The Ethics of Intensity in American Fiction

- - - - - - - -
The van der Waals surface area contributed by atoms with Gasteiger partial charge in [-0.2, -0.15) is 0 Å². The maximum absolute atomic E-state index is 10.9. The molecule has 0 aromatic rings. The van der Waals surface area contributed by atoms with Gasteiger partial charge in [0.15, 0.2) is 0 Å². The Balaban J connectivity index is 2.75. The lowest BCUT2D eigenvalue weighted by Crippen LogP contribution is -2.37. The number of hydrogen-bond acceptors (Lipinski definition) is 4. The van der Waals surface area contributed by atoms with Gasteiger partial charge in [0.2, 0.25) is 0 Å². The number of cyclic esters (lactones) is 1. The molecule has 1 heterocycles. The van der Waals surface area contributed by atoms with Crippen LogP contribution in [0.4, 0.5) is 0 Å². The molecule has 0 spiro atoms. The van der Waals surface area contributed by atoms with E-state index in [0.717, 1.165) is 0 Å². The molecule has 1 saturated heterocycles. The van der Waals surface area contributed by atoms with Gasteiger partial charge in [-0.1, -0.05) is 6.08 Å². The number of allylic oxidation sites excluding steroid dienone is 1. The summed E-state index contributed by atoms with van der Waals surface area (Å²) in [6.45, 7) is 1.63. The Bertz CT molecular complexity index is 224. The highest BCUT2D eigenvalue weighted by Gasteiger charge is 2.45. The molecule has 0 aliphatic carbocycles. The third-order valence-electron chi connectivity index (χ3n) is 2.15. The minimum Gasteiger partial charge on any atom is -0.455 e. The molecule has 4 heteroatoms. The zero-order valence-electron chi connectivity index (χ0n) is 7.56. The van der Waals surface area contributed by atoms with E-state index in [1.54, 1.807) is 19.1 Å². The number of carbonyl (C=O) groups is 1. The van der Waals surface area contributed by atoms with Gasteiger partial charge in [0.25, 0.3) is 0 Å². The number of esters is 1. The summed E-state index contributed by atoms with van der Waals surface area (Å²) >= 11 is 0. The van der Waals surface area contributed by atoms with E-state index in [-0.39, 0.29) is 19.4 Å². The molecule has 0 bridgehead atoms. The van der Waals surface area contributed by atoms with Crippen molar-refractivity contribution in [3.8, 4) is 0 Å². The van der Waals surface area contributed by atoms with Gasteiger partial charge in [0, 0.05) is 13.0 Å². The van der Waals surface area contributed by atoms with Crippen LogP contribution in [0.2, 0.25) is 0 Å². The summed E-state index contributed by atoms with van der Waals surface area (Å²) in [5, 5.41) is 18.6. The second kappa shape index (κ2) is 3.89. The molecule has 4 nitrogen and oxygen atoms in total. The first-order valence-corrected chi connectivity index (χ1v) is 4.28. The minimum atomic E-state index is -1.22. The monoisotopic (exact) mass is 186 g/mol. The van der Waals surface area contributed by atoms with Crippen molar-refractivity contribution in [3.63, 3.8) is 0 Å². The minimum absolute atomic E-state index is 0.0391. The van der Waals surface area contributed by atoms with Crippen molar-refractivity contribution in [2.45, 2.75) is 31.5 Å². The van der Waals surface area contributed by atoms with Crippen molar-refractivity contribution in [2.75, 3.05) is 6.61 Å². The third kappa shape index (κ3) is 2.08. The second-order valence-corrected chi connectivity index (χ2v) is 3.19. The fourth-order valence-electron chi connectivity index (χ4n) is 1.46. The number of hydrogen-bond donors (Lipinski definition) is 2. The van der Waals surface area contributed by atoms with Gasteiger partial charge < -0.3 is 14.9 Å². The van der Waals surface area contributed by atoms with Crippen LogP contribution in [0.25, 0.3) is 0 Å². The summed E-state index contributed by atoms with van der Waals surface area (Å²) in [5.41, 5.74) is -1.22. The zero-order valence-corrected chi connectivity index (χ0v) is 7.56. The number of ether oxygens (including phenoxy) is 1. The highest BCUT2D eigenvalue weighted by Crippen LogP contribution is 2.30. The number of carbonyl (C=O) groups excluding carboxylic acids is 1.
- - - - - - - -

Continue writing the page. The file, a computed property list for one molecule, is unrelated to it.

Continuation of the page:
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Drawing upon the philosophical theories of William James, Dewey, and Mead and focusing upon major works by Whitman, Stein, Howells, Dreiser, and Henry James, Anthony Hilfer explores how these authors have structured their characters' consciousness, their purpose in doing so, and how this presentation controls the reader's moral response. Hilfer contends that there was a significant change in the mode of character presentation in American literature of the late nineteenth and early twentieth centuries. The self defined in terms of a Victorian ethic and judged adversely for its departures from that code shifted to the self defined in terms of emotional intensity and judged adversely for its failures of nerve. In the first mode, characters are almost always wrong to yield to desire; in the second, characters are frequently wrong not to and, in fact, are seen less as the sum of their ethical choices than as the process of their longings. His conclusion: modern fiction is as overbalanced toward pathos as Victorian fiction was toward ethos. but the continued dialectic between the two is a tension that ought not be resolved.